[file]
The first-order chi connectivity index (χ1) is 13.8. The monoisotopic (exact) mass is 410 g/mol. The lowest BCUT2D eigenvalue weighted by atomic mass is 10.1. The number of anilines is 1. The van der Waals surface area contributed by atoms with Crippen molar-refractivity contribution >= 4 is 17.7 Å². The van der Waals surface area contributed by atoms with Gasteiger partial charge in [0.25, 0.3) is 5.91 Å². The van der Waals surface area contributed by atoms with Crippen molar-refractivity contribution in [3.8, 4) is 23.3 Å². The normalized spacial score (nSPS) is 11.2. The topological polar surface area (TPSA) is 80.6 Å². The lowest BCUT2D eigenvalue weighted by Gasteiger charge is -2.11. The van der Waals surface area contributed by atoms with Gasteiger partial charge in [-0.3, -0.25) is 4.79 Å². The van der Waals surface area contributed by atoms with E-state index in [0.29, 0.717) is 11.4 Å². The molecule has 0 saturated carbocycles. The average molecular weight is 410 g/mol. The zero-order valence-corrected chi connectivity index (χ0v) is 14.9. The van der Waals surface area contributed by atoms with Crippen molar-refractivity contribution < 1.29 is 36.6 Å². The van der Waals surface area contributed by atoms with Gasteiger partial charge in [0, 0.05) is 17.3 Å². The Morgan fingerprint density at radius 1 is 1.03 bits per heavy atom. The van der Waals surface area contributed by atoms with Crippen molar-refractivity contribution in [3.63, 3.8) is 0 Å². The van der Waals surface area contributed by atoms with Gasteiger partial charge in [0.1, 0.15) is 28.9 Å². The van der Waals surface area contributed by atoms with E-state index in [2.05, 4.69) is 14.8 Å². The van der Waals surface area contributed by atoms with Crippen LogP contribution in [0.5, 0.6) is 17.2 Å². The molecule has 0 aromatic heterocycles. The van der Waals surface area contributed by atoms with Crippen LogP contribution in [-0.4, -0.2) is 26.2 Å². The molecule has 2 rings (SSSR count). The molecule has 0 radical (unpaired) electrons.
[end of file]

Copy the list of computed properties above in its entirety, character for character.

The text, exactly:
The first-order chi connectivity index (χ1) is 13.8. The monoisotopic (exact) mass is 410 g/mol. The lowest BCUT2D eigenvalue weighted by atomic mass is 10.1. The number of anilines is 1. The van der Waals surface area contributed by atoms with Crippen molar-refractivity contribution >= 4 is 17.7 Å². The van der Waals surface area contributed by atoms with Gasteiger partial charge in [0.25, 0.3) is 5.91 Å². The van der Waals surface area contributed by atoms with Crippen molar-refractivity contribution in [3.8, 4) is 23.3 Å². The normalized spacial score (nSPS) is 11.2. The topological polar surface area (TPSA) is 80.6 Å². The lowest BCUT2D eigenvalue weighted by Gasteiger charge is -2.11. The van der Waals surface area contributed by atoms with Gasteiger partial charge in [-0.3, -0.25) is 4.79 Å². The van der Waals surface area contributed by atoms with E-state index in [0.29, 0.717) is 11.4 Å². The molecule has 0 saturated carbocycles. The average molecular weight is 410 g/mol. The zero-order valence-corrected chi connectivity index (χ0v) is 14.9. The van der Waals surface area contributed by atoms with Crippen molar-refractivity contribution < 1.29 is 36.6 Å². The van der Waals surface area contributed by atoms with Gasteiger partial charge in [0, 0.05) is 17.3 Å². The Morgan fingerprint density at radius 1 is 1.03 bits per heavy atom. The van der Waals surface area contributed by atoms with Crippen molar-refractivity contribution in [3.63, 3.8) is 0 Å². The van der Waals surface area contributed by atoms with Gasteiger partial charge in [0.1, 0.15) is 28.9 Å². The van der Waals surface area contributed by atoms with E-state index in [2.05, 4.69) is 14.8 Å². The van der Waals surface area contributed by atoms with Crippen LogP contribution in [0.5, 0.6) is 17.2 Å². The molecule has 0 aromatic heterocycles. The van der Waals surface area contributed by atoms with Crippen LogP contribution in [-0.4, -0.2) is 26.2 Å². The molecule has 2 rings (SSSR count). The molecule has 0 radical (unpaired) electrons.